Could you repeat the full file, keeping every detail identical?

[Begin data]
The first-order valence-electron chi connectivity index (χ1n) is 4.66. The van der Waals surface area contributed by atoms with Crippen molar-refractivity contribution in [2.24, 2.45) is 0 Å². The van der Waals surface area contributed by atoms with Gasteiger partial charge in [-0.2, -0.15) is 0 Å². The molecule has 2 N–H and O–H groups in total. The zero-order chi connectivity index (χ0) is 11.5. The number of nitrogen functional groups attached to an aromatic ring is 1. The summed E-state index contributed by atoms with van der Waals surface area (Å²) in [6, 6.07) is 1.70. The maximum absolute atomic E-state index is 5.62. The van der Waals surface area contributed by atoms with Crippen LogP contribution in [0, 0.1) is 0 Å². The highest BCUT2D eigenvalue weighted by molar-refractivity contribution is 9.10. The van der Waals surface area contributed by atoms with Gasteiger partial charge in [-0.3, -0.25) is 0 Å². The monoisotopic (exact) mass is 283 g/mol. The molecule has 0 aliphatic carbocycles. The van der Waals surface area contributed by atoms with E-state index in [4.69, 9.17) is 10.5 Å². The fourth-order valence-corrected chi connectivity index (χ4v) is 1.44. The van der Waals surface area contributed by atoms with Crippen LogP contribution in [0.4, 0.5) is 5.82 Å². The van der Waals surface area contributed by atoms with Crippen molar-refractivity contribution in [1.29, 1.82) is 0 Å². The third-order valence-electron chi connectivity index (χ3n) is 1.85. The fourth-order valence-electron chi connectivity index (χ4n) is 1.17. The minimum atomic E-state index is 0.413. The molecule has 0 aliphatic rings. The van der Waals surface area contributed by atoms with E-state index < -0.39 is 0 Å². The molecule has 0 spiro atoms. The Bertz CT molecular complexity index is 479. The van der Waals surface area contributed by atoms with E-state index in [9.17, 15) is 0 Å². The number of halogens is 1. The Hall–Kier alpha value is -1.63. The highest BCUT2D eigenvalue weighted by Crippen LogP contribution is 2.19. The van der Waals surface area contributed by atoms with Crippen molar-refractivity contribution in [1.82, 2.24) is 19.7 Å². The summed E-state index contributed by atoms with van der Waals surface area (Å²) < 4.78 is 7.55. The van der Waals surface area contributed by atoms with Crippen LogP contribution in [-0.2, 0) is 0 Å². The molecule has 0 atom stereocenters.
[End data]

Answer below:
The first-order valence-electron chi connectivity index (χ1n) is 4.66. The van der Waals surface area contributed by atoms with Crippen molar-refractivity contribution in [2.24, 2.45) is 0 Å². The van der Waals surface area contributed by atoms with Gasteiger partial charge in [-0.2, -0.15) is 0 Å². The molecule has 2 N–H and O–H groups in total. The zero-order chi connectivity index (χ0) is 11.5. The number of nitrogen functional groups attached to an aromatic ring is 1. The summed E-state index contributed by atoms with van der Waals surface area (Å²) in [6, 6.07) is 1.70. The maximum absolute atomic E-state index is 5.62. The van der Waals surface area contributed by atoms with Crippen LogP contribution in [0, 0.1) is 0 Å². The highest BCUT2D eigenvalue weighted by molar-refractivity contribution is 9.10. The van der Waals surface area contributed by atoms with Gasteiger partial charge in [-0.3, -0.25) is 0 Å². The monoisotopic (exact) mass is 283 g/mol. The molecule has 0 aliphatic carbocycles. The van der Waals surface area contributed by atoms with E-state index in [4.69, 9.17) is 10.5 Å². The fourth-order valence-corrected chi connectivity index (χ4v) is 1.44. The van der Waals surface area contributed by atoms with Crippen LogP contribution in [0.4, 0.5) is 5.82 Å². The van der Waals surface area contributed by atoms with Crippen molar-refractivity contribution in [1.29, 1.82) is 0 Å². The third-order valence-electron chi connectivity index (χ3n) is 1.85. The fourth-order valence-electron chi connectivity index (χ4n) is 1.17. The minimum atomic E-state index is 0.413. The molecule has 0 aliphatic rings. The van der Waals surface area contributed by atoms with E-state index < -0.39 is 0 Å². The molecule has 0 spiro atoms. The Bertz CT molecular complexity index is 479. The van der Waals surface area contributed by atoms with E-state index in [9.17, 15) is 0 Å². The number of halogens is 1. The Hall–Kier alpha value is -1.63. The highest BCUT2D eigenvalue weighted by Crippen LogP contribution is 2.19. The van der Waals surface area contributed by atoms with Crippen molar-refractivity contribution in [1.82, 2.24) is 19.7 Å². The summed E-state index contributed by atoms with van der Waals surface area (Å²) < 4.78 is 7.55. The van der Waals surface area contributed by atoms with Crippen LogP contribution in [-0.2, 0) is 0 Å². The molecule has 0 atom stereocenters.